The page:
How to improve your speed on the bike
4 speed enhancing triathlon tips
Cycling is a sport that really rewards a hard working and intelligent rider. It’s well known that often it’s not the strongest athlete that wins a bike race, rather the most well prepared and intelligent. With that in mind there are many things you can do as a triathlete to improve your bike speed.
Written by Will Clarke
Will is a British triathlete. He's a former U23 World and European Champion, competed at Beijing 2008 and has twice been British national champion. He now competes on the World Ironman 70:3 circuit.
Train for speed
Hard training is still the most obvious and important factor for improving your overall speed and something you can’t ever shy away from, you won’t be a strong rider unless you’ve done the work. To be quick you need the whole package, you have to have a solid endurance base developed in the off-season, you have to have well developed threshold powers, and you have to have put the cherry on top of your form with the max power work. This needs to be repeated consistently week in week out, year after year.
Get out your comfort zone
Everyone likes to put in the easy, comfort zone miles with their friends but unfortunately once you’ve ticked that box the major improvements come from doing the hard yards. In the winter time try to build up as many base miles as you can manage around the other things in your life, but also start to build up the amount of hours you can spend in you other training zones before really putting in the maximal threshold work and speed as the first races approach.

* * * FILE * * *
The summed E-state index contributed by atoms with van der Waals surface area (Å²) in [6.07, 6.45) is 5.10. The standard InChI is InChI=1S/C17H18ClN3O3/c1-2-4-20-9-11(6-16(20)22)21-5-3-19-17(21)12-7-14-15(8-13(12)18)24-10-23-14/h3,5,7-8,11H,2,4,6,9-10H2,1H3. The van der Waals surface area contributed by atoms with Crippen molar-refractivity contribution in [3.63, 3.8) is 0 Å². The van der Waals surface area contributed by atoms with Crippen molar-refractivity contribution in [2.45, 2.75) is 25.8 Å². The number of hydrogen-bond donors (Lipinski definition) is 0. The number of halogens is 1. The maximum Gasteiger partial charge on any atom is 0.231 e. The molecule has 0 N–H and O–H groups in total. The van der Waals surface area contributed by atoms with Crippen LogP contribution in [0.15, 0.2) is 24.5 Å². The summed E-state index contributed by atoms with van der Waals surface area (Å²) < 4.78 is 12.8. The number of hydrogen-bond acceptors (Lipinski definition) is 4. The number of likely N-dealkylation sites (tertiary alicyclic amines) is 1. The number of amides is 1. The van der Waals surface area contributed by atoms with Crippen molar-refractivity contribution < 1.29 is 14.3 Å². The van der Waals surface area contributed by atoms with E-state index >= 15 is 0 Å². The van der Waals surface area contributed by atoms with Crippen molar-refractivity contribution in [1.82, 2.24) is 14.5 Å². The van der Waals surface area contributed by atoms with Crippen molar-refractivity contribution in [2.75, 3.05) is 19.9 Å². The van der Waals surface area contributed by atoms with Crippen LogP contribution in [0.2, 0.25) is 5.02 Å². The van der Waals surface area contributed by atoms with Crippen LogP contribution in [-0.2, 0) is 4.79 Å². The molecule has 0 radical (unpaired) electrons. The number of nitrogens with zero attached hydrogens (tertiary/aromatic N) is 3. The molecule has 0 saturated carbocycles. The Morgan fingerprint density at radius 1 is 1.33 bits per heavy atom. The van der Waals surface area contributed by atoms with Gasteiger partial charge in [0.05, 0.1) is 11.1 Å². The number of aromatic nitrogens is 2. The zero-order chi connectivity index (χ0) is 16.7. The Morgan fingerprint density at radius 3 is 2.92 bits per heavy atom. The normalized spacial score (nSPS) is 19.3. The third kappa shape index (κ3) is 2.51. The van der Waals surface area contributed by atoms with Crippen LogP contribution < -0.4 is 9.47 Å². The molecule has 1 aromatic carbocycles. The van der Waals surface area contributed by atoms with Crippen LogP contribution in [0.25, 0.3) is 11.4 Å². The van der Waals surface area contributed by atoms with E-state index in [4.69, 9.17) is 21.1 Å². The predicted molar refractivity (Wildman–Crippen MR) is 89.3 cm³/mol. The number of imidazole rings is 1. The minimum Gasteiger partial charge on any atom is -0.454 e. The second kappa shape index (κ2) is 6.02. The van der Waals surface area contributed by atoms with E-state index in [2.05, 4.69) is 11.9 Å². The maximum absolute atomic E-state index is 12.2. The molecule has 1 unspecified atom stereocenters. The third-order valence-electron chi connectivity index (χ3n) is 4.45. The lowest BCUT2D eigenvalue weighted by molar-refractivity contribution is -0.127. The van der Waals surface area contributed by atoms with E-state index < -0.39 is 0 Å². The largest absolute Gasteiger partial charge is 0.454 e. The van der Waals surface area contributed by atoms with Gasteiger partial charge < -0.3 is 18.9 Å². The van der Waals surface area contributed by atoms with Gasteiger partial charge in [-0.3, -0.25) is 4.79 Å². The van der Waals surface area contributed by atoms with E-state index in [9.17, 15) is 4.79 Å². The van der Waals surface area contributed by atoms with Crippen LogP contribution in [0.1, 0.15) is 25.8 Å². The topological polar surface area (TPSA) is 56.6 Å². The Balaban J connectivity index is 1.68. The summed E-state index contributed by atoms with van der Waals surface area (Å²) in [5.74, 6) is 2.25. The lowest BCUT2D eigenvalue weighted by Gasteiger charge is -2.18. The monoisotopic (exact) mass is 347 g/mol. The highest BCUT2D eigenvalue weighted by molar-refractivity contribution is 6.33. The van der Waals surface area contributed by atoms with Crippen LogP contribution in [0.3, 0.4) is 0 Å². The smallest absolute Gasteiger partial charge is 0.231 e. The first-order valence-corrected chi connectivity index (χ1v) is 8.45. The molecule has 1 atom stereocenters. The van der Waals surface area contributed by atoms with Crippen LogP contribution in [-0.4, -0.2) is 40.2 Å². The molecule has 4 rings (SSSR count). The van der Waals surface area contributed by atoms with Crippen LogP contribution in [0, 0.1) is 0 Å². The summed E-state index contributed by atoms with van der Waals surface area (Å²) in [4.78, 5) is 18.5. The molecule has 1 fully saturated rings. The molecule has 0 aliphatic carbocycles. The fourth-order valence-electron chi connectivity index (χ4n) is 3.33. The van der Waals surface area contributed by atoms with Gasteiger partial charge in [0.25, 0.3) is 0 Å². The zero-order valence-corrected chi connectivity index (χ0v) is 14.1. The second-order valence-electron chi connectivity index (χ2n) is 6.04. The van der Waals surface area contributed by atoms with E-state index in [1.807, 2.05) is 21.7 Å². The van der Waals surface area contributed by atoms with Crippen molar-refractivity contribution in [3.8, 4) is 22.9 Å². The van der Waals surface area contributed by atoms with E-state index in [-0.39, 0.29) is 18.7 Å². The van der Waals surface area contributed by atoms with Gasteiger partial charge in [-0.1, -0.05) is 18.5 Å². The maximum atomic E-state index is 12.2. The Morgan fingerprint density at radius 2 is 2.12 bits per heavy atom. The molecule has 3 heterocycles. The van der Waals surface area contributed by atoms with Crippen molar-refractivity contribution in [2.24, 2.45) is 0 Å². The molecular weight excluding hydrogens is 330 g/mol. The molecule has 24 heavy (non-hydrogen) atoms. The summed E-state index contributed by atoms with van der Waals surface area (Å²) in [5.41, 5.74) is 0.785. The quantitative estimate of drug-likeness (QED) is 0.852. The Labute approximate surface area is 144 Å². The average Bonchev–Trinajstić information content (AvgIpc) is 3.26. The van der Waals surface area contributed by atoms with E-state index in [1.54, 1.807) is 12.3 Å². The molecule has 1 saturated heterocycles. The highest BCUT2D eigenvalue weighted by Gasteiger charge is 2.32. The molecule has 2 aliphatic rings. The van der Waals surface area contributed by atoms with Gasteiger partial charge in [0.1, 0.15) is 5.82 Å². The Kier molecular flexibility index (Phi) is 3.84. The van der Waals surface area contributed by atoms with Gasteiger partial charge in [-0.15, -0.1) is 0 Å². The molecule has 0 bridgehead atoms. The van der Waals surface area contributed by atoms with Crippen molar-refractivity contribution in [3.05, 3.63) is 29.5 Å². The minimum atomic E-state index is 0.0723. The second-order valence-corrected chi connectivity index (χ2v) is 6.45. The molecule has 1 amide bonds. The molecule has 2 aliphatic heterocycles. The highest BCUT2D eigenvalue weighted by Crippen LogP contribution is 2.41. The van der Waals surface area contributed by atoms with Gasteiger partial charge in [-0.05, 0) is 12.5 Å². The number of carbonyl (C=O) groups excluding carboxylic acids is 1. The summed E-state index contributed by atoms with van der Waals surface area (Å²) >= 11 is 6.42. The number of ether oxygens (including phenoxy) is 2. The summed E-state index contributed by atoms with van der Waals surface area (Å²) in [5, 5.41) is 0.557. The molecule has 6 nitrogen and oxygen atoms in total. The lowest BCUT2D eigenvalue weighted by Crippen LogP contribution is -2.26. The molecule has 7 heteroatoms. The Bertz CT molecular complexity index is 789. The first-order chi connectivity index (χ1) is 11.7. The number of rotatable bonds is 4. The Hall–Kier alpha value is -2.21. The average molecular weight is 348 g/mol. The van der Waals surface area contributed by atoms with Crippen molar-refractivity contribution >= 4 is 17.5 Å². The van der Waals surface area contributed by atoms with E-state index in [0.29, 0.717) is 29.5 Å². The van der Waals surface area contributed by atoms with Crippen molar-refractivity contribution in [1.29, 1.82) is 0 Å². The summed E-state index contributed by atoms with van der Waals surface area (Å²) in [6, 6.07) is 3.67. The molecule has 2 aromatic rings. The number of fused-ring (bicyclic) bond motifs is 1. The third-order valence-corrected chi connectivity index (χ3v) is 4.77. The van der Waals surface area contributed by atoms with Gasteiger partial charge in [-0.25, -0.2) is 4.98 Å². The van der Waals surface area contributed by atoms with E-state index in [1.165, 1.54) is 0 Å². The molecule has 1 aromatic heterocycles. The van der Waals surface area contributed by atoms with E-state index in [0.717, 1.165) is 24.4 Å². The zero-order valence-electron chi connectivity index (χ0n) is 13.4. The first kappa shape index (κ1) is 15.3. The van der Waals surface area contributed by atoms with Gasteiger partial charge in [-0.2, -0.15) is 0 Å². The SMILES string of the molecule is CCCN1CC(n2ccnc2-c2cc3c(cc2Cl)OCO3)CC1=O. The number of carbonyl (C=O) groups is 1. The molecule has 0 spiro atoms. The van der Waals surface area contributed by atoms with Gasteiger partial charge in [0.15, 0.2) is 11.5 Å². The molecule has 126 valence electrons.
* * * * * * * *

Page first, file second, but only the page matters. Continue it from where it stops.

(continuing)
Racing frequently is also great for your form, so have patience and focus on getting a little bit better each race. Each race you finish you’ll gain a little more experience and that all counts towards getting faster on the bike.
Work on your aero position
Your body position when sitting on the bike is also vital when trying to improve your speed. It’s all about limiting the drag on your body as much as possible whilst still able to put as much power through the pedals as you can. There is no point in holding a super aerodynamic position if you’re struggling to put force through the pedals, but at the same time, it’s ok to lose 10 watts of power if you’re gliding through the air with a very fast position.
Really it’s a balance you have to work out for yourself and be warned it’s a never ending process and something you should constantly strive to improve throughout your cycling career. The body adapts over time and if you work hard enough on it you will be able to increase your mobility and hold more aggressive positions. If you aim to look like a missile then you’re heading in the right direction so your position should be quite compact, arm pads and bars should be set quite low, arms are brought in towards each other with your head tucked into your body out of the wind.
Make smart equipment choices
Making smart equipment choices is also crucial to going fast on a bike, and again, there are many things you can do. Most important in my eyes is the frame, not only for the weight, strength and aerodynamics of the frame but more so the position that you can get into. Bikes these days are very adaptable, but the frame you ride does needs to suit your body and be adaptable enough to accommodate your position. After that wheel choice is very important. On most courses you should ride a disc wheel if you have one and a deep front wheel on the calmer days. It’s also amazing the difference an aero helmet and skin suit makes, so that is definitely something worth considering strongly if you are after some free speed.